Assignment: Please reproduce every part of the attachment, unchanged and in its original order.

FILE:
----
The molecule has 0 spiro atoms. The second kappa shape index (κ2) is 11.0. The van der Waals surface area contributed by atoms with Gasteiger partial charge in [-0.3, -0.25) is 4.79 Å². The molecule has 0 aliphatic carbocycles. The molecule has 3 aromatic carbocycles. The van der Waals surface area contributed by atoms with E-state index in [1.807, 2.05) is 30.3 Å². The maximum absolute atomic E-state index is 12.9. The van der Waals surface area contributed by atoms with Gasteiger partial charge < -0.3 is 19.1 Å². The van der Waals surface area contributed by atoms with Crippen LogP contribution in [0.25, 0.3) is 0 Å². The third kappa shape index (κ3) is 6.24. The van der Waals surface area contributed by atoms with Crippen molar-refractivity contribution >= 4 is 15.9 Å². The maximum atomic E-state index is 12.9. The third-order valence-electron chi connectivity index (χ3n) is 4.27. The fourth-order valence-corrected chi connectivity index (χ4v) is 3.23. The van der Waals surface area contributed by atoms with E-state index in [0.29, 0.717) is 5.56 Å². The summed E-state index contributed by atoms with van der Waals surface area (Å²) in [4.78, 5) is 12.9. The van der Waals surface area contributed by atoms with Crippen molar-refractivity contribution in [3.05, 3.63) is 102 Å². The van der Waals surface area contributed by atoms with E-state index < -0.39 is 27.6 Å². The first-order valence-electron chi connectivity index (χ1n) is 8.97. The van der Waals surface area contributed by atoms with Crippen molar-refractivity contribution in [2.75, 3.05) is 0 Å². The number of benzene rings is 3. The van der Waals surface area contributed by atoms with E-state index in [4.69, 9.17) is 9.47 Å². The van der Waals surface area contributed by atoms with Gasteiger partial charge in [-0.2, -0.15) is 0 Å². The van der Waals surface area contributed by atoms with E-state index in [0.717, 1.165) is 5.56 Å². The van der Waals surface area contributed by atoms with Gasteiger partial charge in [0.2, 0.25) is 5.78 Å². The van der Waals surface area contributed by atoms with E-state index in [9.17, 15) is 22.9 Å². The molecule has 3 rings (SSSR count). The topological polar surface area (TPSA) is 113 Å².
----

The molecule has 0 spiro atoms. The second kappa shape index (κ2) is 11.0. The van der Waals surface area contributed by atoms with Gasteiger partial charge in [-0.3, -0.25) is 4.79 Å². The molecule has 0 aliphatic carbocycles. The molecule has 3 aromatic carbocycles. The van der Waals surface area contributed by atoms with E-state index in [1.807, 2.05) is 30.3 Å². The maximum absolute atomic E-state index is 12.9. The van der Waals surface area contributed by atoms with Gasteiger partial charge < -0.3 is 19.1 Å². The van der Waals surface area contributed by atoms with Crippen LogP contribution in [0.25, 0.3) is 0 Å². The third kappa shape index (κ3) is 6.24. The van der Waals surface area contributed by atoms with Crippen molar-refractivity contribution >= 4 is 15.9 Å². The maximum atomic E-state index is 12.9. The third-order valence-electron chi connectivity index (χ3n) is 4.27. The fourth-order valence-corrected chi connectivity index (χ4v) is 3.23. The van der Waals surface area contributed by atoms with E-state index in [0.29, 0.717) is 5.56 Å². The summed E-state index contributed by atoms with van der Waals surface area (Å²) in [4.78, 5) is 12.9. The van der Waals surface area contributed by atoms with Crippen molar-refractivity contribution in [3.05, 3.63) is 102 Å². The van der Waals surface area contributed by atoms with E-state index < -0.39 is 27.6 Å². The first-order valence-electron chi connectivity index (χ1n) is 8.97. The van der Waals surface area contributed by atoms with Crippen molar-refractivity contribution in [2.75, 3.05) is 0 Å². The number of benzene rings is 3. The van der Waals surface area contributed by atoms with E-state index in [4.69, 9.17) is 9.47 Å². The van der Waals surface area contributed by atoms with Gasteiger partial charge in [-0.2, -0.15) is 0 Å². The van der Waals surface area contributed by atoms with E-state index in [0.717, 1.165) is 5.56 Å². The van der Waals surface area contributed by atoms with Gasteiger partial charge in [0.2, 0.25) is 5.78 Å². The van der Waals surface area contributed by atoms with E-state index in [9.17, 15) is 22.9 Å². The molecule has 3 rings (SSSR count). The topological polar surface area (TPSA) is 113 Å².